I spent this weekend in Brisbane at the Emerging Writers’ Festival Digital Writing Conference and it was a top weekend of excellent information and quality company.
The event started on the Friday evening, with a meet and greet of attending writers, editors, artists and organisers at Greystones Bar. It was great to put 3D fleshforms to Twitter personas, some of whom I’ve known online for a long time, as well as making new friends right off the bat.
The Conference itself started the following day at the Queensland State Library. Lisa Dempster (@lisadempster) opened proceedings and we were then supposed to cut to a video presentation from Christy Dena (@christydena). However, library technofail meant there were problems with the wifi. For me, a certain degree of technofail at a digital writing conference seemed somehow fitting. So we had a presentation from Morgan Jaffit (@morganjaffit) on writing for videogames.
This presentation was excellent, especially as I’m involved with some game writing now. One of the simple yet very important things Morgan said in reference to game writing was that, whereas with prose writing we’re told to “Show, not tell”, with games it’s “Do, don’t show”. In other words, let players actively participate in the story rather than showing them all the story in elegant cutscenes. Gamers remember the stuff they do in a game more than the stuff they watch. This is a Very True Thing.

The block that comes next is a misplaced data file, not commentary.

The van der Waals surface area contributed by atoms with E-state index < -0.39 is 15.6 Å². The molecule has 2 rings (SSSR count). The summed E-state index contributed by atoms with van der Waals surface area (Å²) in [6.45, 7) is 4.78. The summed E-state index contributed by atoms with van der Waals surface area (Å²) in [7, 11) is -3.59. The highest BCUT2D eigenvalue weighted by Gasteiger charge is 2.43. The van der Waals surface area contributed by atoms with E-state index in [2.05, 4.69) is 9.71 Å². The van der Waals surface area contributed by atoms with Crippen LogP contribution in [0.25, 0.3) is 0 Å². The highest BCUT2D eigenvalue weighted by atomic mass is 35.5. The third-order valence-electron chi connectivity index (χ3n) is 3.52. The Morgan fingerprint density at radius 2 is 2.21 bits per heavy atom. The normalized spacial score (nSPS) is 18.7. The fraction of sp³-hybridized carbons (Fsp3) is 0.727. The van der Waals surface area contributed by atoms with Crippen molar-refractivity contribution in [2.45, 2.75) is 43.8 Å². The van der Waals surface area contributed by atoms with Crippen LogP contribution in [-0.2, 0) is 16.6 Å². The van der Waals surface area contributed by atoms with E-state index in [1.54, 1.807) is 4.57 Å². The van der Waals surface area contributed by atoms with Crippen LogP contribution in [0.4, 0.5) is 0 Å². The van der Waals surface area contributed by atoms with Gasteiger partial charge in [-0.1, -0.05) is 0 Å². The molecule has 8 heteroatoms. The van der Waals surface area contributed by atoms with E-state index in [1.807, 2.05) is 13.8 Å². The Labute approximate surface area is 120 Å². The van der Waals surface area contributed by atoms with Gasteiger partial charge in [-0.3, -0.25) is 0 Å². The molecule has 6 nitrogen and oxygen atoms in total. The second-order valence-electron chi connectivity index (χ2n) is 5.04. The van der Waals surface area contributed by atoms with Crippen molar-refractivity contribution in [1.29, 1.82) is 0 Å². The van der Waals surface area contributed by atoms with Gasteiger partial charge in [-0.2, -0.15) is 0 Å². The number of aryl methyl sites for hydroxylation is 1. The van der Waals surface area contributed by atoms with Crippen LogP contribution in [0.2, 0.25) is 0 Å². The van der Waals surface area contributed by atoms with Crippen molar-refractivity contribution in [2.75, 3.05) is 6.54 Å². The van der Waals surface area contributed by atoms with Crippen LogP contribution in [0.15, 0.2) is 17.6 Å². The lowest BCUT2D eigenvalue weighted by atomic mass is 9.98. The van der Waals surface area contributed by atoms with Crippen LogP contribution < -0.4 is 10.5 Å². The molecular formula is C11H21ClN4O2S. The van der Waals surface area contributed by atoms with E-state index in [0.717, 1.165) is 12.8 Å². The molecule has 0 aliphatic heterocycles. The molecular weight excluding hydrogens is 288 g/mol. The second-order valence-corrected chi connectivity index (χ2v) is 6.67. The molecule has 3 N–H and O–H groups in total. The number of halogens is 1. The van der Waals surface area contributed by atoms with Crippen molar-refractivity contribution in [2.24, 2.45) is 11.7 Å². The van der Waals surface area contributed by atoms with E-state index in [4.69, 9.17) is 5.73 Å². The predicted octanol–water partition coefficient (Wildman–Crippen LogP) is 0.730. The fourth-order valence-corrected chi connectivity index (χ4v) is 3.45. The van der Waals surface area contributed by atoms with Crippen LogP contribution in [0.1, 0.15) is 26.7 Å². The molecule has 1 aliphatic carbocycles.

Then we kicked into the first panel.
Sophie Black (@sophblack), Andrew McMillen (@niteshok), Jason Nelson and Sarah Werkmeister (@fourThousand) discussed the nature of writing online, hosted by the wonderful Alex Adsett (@alexadsett). It was interesting and varied stuff. Andrew McMillen told a tale of caution when it comes to the organic nature of online journalism and how important it is to fact-check and maintain your integrity and ethics as a writer. Jason Nelson blew us away with a variety of interactive online poetry and games that has to be seen to be believed. He’s also on the board offering grants to digital writers, and it’s worth your time investigating that as it seems very few people are applying and there’s money to be had. Real spending cash. A rare treat for any kind of writer. Sophie Black, editor of Crikey, talked about how online journalism is different to the print journalism of old, and how they source material from all over the world. Sarah Werkmeister drew interesting comparisons as well. And this is, of course, only a fraction of the stuff covered.
Following that panel was another moment of technofail (which, I should point out, was again the fault of the venue, not the conference or organisers!) and so we had an early break. Then we came back to the next panel, which included myself, Simon Groth (@simongroth), Charlotte Harper (@ebookish), and Festival director, Lisa Dempster. It was hosted by the inimitable Karen Pickering (@jevoislafemme). We were talking about using the online environment to promote your work, to get work and to work for you. I used my own website as an example of how to manage a central online hub, where people can find you and your work and contact you if they want to. Of course, it was also a moment of shameless self-promotion, with my site projected behemoth-like behind me. Here’s a photo from Amanda Greenslade (@greensladecreat):